Frank Iwer, the District Secretary for Tariff Policy at the IG Metall Union in Baden-Württemberg, believes that a paradigm shift is not necessary in terms of business management, but in labor policy. According to a survey of employees conducted by the IG Metall union, one person in ten already feels that they are not able to cope with demands; one third of them do not believe that they will be able to continue performing their current work until their retirement age. Iwer also believes that the majority of corporations are not prepared for the demands of the future in the light of the survey: the degree of line balancing, for example, may have increased, but activities linked to specific talents have been reduced. “The real world in 2014 indicates that work processes are increasingly directed towards “on demand” situations, but hardly any scope for development is being created. And ergonomics is definitely not restricted to a lifting device. Industry 4.0 does not automatically offer solutions,” Iwer stated. “What we need is a debate directly inwardly as well as outwardly because we’re not that certain what production work in the future might look like.”

The panel discussion chaired by MTM Managing Director Dr. Knut Kille involved Frank Iwer, Jeanette Huber from the Horx Zukunftsinstitut, MTM CEO Dr. Bernd Müller, Dr. Hans-Jürgen Braun, Continental Automotive GmbH, and the Head of the MTM Institute, Prof. Dr. Peter Kuhlang. The discussions once again focused on the prospects for human beings in Industry 4.0. The topics included human/robot cooperation, learning during the work process, work design that takes ergonomics into account, MTM as a neutral standard for measuring performance and questions of ethics and management. “We need the ability to be able to handle uncertainties. And we need the right people for that,” Jeanette Huber stated. Works council chairman Ingo Walther expressed his opinion from the auditorium once again at this point: “Industry 4.0 is probably feasible,” he said, “but the same is not automatically true of human beings 4.0.”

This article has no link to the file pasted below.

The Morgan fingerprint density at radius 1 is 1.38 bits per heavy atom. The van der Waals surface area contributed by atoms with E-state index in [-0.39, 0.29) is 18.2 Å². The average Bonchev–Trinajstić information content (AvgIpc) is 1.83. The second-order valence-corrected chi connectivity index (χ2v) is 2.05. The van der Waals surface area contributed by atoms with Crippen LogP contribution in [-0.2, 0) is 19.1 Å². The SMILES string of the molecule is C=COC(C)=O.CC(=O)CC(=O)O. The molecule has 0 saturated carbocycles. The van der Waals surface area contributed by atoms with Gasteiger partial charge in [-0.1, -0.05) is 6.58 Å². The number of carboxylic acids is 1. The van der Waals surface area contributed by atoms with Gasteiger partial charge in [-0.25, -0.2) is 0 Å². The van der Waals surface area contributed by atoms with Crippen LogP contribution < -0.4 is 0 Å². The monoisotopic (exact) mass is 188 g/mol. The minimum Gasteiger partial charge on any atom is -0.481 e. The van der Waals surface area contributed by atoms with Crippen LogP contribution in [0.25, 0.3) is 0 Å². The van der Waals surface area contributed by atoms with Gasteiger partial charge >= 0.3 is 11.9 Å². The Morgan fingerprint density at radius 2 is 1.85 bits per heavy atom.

The working atmosphere makes corporations attractive

Jeanette Huber, a member of the management team at Horx Zukunftsinstitut GmbH, used her final exciting lecture to touch on the issue of Generation Y, i.e. those currently aged between 20 and 35, and their demands on the working world of the future. “Corporations will have to submit an application to potential employees in the future and not the other way round. As a result, they should consider in good time how they can score points in the applications market. After all,” she added, “Generation Y has real plans: carving out a career, going abroad, dropping out of the working world for a time, studying, work and parental leave, work and care, work and voluntary positions. Generation Y members are really keen to get involved, but not sacrifice themselves for their job. Performance is promoted by a good working atmosphere, which does not suppress personal motivation,” Jeanette Huber said. “This includes a new error culture, what is known as ‘positive failure” and a permanent switch between performance and relaxation phases. And finally a good dose of humor. If you want to change something, you must ensure that the people will enjoy themselves in the process.”

2014 MTM Junior Award

Sarah Pfoser (see photo on the front cover) is this year’s winner of the MTM Junior Award. Prof. Dr. Peter Kuhlang, Managing Director of the MTM Institute, praised the final paper written by the graduate, who has just received her master’s degree, as an important contribution to the ongoing development of MTM. The paper focuses on the development of a planning tool for human resources requirements for the BMW factory in Steyr/Austria based on MTM logistics data.